The resilient people of Afghanistan have long used underground aqueducts known as a karez or qanat to move water long distances and provide nourishment for their crops and families. Like the arteries in our bodies, a karez protects the fluids needed for life in that harsh region.
Seen from the air, they look like the result of a bombing run, a series of holes in the ground in a straight line. Up close, the deep holes link a stream up to 30 metres below the surface.
During the operations in Afghanistan, there were always rumours, and some evidence, of karezes being used to store weapons and ammunition or to move insurgents. There were however, practical limitations to using them for anything but water transportation due to their depth and the steepness of their walls as we discovered after June 7, 2008.
Capt. Jonathan Snyder, a 26-year-old member of Princess Patricia’s Canadian Light Infantry from Penticton and a University of Victoria grad, was on his second tour of Afghanistan. He had already distinguished himself so well on his first tour in 2006 that I tried in vain to get him off his second tour, so he could join the special operations command.
He was later recognized for his bravery on that second tour with a Star of Military Valour, Canada’s second-highest award for bravery, for his leadership of a team assigned to an Afghan company that was ambushed by Taliban insurgents.
The citation reads that Snyder seized control of the situation, and that he and four other Canadians, “with little chance of survival … exposed themselves to great peril and retaliated against the enemy… Because of their dedication, leadership and valour, many Afghan and Canadian lives were saved.”
A few nights after that incident, humble and dedicated, he was back on patrol. Carrying the combined weight of his helmet, body armour, tac vest, magazines, weapon, radio and ammunition, he was patrolling across a contested area of grape fields dotted with karez shafts.
Snyder stepped near the edge of a karez in the darkness and the ground gave way instantly. He fell 20 metres down into the darkness and into water. His patrol members worked desperately to recover him. A helicopter eventually carried him to the medical facility at Kandahar Airfield, where he was pronounced dead. The lifegiving waterway had taken Snyder’s life.
Snyder, who served us all so well in his short life, continued to serve even after his death. His example caused a reassessment of how we define sacrifice in the Canadian Armed Forces. The Sacrifice Medal, Canada’s equivalent to the U.S. Purple Heart, was initially approved for presentation to a soldier who “died or was wounded under honourable circumstances as a direct result of hostile action.” As the task force commander, Brigadier-General Dennis Thompson, said about Snyder’s death: “This tragic accident has deeply impacted us all … It’s just a tragic accident.” There was no doubt that it was an accident.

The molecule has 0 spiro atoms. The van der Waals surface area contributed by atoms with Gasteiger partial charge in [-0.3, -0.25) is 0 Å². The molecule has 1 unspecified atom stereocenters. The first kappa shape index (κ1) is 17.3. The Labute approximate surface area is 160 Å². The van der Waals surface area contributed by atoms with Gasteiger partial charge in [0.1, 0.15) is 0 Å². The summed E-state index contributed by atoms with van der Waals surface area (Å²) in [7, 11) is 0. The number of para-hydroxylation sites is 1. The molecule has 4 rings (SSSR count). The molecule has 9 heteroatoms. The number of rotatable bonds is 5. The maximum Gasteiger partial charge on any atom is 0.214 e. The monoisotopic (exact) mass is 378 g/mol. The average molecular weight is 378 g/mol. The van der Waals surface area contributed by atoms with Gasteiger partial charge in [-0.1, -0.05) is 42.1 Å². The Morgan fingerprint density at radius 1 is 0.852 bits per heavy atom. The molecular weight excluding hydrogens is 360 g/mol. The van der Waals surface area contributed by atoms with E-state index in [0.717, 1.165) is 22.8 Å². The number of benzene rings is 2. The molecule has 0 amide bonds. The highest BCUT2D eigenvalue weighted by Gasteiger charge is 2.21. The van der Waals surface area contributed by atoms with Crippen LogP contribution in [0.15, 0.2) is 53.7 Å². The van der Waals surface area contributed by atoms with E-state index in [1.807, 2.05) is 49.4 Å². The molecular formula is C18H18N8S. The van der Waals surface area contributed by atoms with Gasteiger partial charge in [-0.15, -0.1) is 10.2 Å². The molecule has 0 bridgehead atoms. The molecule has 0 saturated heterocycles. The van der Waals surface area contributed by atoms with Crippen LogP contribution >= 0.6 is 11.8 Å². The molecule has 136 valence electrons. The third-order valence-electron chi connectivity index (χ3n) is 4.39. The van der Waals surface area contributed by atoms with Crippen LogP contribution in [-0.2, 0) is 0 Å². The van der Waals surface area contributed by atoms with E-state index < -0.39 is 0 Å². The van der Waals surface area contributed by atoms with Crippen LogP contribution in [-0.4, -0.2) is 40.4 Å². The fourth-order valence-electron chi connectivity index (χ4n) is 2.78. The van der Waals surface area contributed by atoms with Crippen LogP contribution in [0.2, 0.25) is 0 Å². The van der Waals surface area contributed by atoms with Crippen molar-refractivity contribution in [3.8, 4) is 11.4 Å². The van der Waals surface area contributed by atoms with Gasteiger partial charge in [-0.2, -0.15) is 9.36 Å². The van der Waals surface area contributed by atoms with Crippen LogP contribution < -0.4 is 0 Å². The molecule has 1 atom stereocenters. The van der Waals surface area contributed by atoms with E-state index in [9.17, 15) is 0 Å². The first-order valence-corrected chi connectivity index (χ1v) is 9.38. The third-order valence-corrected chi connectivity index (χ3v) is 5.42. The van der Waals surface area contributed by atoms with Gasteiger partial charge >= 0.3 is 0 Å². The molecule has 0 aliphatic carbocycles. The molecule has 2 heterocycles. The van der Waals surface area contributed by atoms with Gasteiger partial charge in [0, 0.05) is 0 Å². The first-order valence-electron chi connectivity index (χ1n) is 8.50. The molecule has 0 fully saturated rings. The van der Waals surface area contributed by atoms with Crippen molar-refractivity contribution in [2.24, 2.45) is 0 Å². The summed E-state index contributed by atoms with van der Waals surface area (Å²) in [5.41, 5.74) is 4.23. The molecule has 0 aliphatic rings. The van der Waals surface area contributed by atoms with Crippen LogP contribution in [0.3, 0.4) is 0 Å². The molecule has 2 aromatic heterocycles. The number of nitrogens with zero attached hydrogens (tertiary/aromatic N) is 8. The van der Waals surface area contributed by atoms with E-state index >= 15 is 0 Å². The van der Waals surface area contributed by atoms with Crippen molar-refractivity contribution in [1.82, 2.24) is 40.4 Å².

As his death was not “a direct result of hostile action,” however, Snyder would not be eligible for the Sacrifice Medal that was announced later that summer. He was, nevertheless, patrolling at night in territory where an enemy was active. As he was unable to give away his movements, using white light was not an option and his death, though accidental, was a direct result of his operational service in Afghanistan.
A review of the policy took place and with Snyder’s case top of mind, the eligibility criteria for the medal were amended the next year to read “as a direct result of a hostile action or action intended for a hostile force” and “as a result of an injury or disease related to military service.”
No matter what the circumstances of his death, for Snyder’s father David, his mother Anne, brother Adam and fiancée Megan, all of whom were at the unveiling of the Afghanistan memorial last year, there was no doubt about the significance of the sacrifice that had been made.
With time, Canadians have accepted that all deaths and injuries related to an operation where a hostile force is operating deserve recognition. We have Snyder to thank for that, a Canadian hero in every sense of the word.
Col. (Retired) Jamie Hammond, OMM, CD, served around the world for 28 years in Canada’s infantry and special forces. This is the second in a series leading up to Remembrance Day.